The reverence of Indians for Mandela was recognized with the award of the country’s highest civilian honor, the Bharat Ratna (Jewel of India), in 1990 — only the second non-Indian to be accorded this accolade. Shortly after his release in 1990 from 27 years in prison, Mandela chose to visit India as his first overseas destination. The emotional bond between the two countries was reaffirmed when South African cricket too chose India as its first overseas tour and the team received a rapturous welcome on arrival in Kolkata. All this helps to explain why India has declared five days of state mourning for the death of the conscience of mankind.

The South African people’s reaction has been as much to celebrate an extraordinary life as to mourn the passing of the father of the nation. Affectionately known by his clan name Madiba, Mandela inspired South Africa, Africa and the world with his vision of a democratic society free of racism and prejudice. He encouraged tolerance and forgiveness and helped us to imagine a future where the most vulnerable and marginalized people would be free from fear and want.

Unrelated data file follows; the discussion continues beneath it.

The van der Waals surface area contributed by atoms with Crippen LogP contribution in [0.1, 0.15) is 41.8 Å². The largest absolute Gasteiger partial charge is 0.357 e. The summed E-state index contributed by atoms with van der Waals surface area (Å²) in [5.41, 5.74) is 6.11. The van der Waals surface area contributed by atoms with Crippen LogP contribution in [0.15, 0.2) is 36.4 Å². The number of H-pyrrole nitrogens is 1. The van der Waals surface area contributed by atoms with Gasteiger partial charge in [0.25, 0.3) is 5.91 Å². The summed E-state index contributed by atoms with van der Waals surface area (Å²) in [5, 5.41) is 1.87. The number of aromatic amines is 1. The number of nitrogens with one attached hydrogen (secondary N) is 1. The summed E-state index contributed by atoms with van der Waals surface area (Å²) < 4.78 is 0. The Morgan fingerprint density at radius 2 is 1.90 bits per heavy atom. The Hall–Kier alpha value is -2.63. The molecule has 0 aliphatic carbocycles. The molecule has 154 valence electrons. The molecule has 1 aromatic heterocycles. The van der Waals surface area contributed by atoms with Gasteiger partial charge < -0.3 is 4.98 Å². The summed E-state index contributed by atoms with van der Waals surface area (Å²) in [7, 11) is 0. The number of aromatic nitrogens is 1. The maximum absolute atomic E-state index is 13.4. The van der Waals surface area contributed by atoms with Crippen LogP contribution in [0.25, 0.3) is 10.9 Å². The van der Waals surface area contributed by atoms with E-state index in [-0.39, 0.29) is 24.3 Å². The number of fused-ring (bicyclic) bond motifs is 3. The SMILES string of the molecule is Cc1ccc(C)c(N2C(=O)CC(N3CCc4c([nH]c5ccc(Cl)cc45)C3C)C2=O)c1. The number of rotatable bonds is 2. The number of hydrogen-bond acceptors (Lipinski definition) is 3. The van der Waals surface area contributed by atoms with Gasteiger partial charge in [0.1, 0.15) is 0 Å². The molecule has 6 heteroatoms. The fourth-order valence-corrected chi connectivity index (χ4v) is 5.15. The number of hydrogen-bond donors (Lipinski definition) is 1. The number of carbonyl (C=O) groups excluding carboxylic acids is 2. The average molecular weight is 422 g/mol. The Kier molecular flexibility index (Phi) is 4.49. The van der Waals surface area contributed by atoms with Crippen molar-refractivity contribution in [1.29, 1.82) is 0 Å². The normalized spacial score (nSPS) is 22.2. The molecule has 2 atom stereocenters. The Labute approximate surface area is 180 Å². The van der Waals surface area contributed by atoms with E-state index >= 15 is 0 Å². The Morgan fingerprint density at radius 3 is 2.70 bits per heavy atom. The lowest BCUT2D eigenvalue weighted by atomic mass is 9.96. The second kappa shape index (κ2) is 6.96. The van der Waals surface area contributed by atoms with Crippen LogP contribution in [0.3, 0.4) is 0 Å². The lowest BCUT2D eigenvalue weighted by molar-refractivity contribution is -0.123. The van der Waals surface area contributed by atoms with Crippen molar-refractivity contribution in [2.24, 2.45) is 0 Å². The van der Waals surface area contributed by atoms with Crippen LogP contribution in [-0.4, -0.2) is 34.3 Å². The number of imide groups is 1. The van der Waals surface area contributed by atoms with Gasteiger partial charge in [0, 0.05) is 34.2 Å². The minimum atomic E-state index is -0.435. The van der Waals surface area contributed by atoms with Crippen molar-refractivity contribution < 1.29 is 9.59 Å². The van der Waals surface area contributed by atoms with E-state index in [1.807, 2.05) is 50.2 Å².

He preached and practiced the creed that healing begins with forgiveness and justice can light up even the darkest corners of humanity’s common abode.

The promise of a just society in which human rights are safeguarded has inspired all of Africa since Mandela’s release from prison in 1990. His legacy includes the establishment of constitutional democracy in South Africa and the replication of these values and ideals across Africa. He will be remembered as a passionate protagonist of pan-Africanism who went out of his way to help solve some of Africa’s most devastating conflicts. Fifty years after the formation of the African Union and the Organization of African Unity before it, Mandela’s belief in a politically and economically independent continent remains a priority for African leaders today.

South Africa’s first democratically elected government, with Mandela as founding post-apartheid president, invested substantial effort in transforming an apartheid military at war with the majority of its people and the region, into a national defense force under civilian control. The challenge of reforming the country’s brutal apartheid police force into a professional community-orientated police service was met with a similar resolve.